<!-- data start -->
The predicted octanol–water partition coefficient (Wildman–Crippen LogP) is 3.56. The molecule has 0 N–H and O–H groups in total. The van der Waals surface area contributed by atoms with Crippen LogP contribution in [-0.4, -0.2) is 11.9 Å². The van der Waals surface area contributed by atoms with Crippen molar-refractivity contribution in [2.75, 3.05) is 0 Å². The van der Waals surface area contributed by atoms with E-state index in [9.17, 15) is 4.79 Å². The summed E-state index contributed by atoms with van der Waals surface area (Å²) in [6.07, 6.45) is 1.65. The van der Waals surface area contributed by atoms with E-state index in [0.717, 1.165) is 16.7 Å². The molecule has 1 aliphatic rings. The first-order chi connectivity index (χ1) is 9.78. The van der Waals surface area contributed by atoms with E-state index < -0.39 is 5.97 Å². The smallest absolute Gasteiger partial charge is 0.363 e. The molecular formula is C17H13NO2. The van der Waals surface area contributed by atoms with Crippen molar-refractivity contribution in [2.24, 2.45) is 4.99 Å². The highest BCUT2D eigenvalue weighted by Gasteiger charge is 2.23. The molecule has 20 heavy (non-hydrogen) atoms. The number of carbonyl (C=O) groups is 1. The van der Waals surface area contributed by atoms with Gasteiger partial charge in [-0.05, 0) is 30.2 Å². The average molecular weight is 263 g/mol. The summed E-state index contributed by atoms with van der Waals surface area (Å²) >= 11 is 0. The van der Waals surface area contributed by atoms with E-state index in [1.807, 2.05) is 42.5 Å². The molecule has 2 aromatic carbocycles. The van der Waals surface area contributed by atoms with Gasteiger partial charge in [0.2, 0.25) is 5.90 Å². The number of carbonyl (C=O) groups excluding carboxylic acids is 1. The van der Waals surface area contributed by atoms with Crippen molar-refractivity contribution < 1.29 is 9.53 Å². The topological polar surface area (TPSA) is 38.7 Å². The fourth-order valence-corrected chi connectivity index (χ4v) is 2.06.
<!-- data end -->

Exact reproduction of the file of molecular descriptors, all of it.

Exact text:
The predicted octanol–water partition coefficient (Wildman–Crippen LogP) is 3.56. The molecule has 0 N–H and O–H groups in total. The van der Waals surface area contributed by atoms with Crippen LogP contribution in [-0.4, -0.2) is 11.9 Å². The van der Waals surface area contributed by atoms with Crippen molar-refractivity contribution in [2.75, 3.05) is 0 Å². The van der Waals surface area contributed by atoms with E-state index in [9.17, 15) is 4.79 Å². The summed E-state index contributed by atoms with van der Waals surface area (Å²) in [6.07, 6.45) is 1.65. The van der Waals surface area contributed by atoms with E-state index in [0.717, 1.165) is 16.7 Å². The molecule has 1 aliphatic rings. The first-order chi connectivity index (χ1) is 9.78. The van der Waals surface area contributed by atoms with E-state index < -0.39 is 5.97 Å². The smallest absolute Gasteiger partial charge is 0.363 e. The molecular formula is C17H13NO2. The van der Waals surface area contributed by atoms with Crippen molar-refractivity contribution in [2.24, 2.45) is 4.99 Å². The highest BCUT2D eigenvalue weighted by Gasteiger charge is 2.23. The molecule has 20 heavy (non-hydrogen) atoms. The number of carbonyl (C=O) groups is 1. The van der Waals surface area contributed by atoms with Gasteiger partial charge in [-0.05, 0) is 30.2 Å². The average molecular weight is 263 g/mol. The summed E-state index contributed by atoms with van der Waals surface area (Å²) >= 11 is 0. The van der Waals surface area contributed by atoms with E-state index in [1.807, 2.05) is 42.5 Å². The molecule has 2 aromatic carbocycles. The van der Waals surface area contributed by atoms with Gasteiger partial charge in [0.2, 0.25) is 5.90 Å². The number of carbonyl (C=O) groups excluding carboxylic acids is 1. The van der Waals surface area contributed by atoms with Crippen molar-refractivity contribution < 1.29 is 9.53 Å². The topological polar surface area (TPSA) is 38.7 Å². The fourth-order valence-corrected chi connectivity index (χ4v) is 2.06.